The didjeridu is a male-oriented musical instrument in Australian
Indigenous society. In the 'Top End' of Australia where the
didjeridu is endemic, men play the instrument in ceremonial
and recreational contexts, just as men play the clapsticks
and sing during ceremonial events (though women also have
'wailing songs' when news of a death is announced). It is
not, however, taboo for Aboriginal women to play the didjeridu
in this part of Australia, and there are occasions where women
role play and take hold of the instrument in comical mimicry
of men (for example, in the entertaining phases of circumcision
rituals). In rare cases, some Aboriginal women in 'Top End'
communities have become proficient at playing the didjeridu,
though they never perform in ceremonial contexts.
In other parts of Australia, there are stricter
restrictions on Aboriginal women playing the didjeridu with
outright prohibition in some areas.
Despite the didjeridu being a male-oriented
instrument in Australian Aboriginal culture, non-Indigenous
women around the world have begun to explore the musical possibilities
of the didjeridu. There is a diversity of opinions relating
to this among Aboriginal men, ranging from encouragement and
amusement to indifference and downright scorn. Generally,
Aboriginal men in 'Top End' communities do not have a problem
with non-Indigenous women playing the didjeridu. They reason
that the cultural rules and conditions that govern behaviour
in Indigenous society do not apply to non-Indigenous women,
which are bound by their own set of Western laws and moral
Traditional didjeridu techniques
The most sophisticated and technically refined playing styles
have developed among the coastal Aboriginal groups of northern
Australia. Indeed, the finest didjeridu players on this planet
are to be found on Groote Eylandt, north-east Arnhem Land,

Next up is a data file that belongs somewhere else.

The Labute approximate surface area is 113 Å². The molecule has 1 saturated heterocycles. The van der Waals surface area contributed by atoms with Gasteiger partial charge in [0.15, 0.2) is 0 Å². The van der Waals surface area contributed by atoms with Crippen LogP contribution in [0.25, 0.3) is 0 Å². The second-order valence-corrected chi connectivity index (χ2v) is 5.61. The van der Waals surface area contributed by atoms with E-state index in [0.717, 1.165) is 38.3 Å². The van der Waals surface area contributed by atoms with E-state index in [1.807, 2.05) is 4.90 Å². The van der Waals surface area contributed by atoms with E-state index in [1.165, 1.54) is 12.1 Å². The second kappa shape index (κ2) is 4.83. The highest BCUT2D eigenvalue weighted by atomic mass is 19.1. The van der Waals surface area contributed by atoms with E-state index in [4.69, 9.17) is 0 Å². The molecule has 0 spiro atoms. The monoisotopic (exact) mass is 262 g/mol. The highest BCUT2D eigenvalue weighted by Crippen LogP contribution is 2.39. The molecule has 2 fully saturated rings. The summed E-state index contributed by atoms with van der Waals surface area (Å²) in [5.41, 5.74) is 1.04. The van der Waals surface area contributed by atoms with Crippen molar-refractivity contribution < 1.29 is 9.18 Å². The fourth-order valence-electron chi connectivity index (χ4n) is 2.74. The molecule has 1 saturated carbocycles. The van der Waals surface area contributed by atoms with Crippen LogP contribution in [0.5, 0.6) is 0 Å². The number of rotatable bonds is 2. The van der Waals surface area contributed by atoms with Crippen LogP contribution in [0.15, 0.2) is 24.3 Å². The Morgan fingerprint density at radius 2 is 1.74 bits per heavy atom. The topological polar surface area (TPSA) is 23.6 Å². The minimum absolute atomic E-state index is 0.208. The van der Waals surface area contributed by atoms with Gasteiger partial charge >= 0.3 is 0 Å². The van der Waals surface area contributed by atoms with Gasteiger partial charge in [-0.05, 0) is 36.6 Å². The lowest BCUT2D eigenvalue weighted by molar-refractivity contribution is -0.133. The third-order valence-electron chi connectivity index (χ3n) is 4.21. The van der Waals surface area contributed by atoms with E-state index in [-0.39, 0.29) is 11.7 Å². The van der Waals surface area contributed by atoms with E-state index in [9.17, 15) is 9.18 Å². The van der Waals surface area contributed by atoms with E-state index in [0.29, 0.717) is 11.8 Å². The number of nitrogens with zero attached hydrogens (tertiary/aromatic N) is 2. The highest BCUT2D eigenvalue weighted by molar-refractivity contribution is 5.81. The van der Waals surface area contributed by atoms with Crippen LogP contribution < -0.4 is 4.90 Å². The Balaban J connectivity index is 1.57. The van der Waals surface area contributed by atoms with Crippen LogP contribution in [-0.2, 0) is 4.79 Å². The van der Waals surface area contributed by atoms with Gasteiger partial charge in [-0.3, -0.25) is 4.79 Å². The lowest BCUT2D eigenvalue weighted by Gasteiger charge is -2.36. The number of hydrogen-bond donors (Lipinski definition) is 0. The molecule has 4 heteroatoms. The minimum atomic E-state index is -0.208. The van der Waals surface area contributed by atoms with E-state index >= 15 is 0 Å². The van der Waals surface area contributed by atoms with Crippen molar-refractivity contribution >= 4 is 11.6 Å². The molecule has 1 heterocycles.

and Western Arnhem Land. In these areas, didjeridu compositions
are rhythmically complex and multi-dimensional and the techniques
that are the cornerstone of these compositions are nothing
short of extraordinary. Traditional Aboriginal techniques
are based on pulsed accents effected through tongue, throat
and diaphragm manipulations.
Playing the didjeridu in the classical styles of Arnhem Land
is a source of continued inspiration and challenge for a growing
number of didjeridu players throughout the world. Whilst musically
diverse and geographically distinct, classical traditional
playing styles can be clumped into 2 general categories: overtone-present
The overtone-present style is endemic to Groote Eylandt,
north-east Arnhem Land, north-central Arnhem Land and south-east
Arnhem Land. Only the first overtone note is used in traditional
The overtone-absent style in used in other parts of the Northern
Territory including Western Arnhem Land and the NW region
of the Northern Territory.
Contemporary styles are basically anything that is not traditional.
Some Aboriginal players liken contemporary playing to aeroplane
noises! Typically, contemporary playing consists of swirling,
bouncing sounds with plenty of vocal effects. More accomplished
contemporary players are driven by beat and rhythm.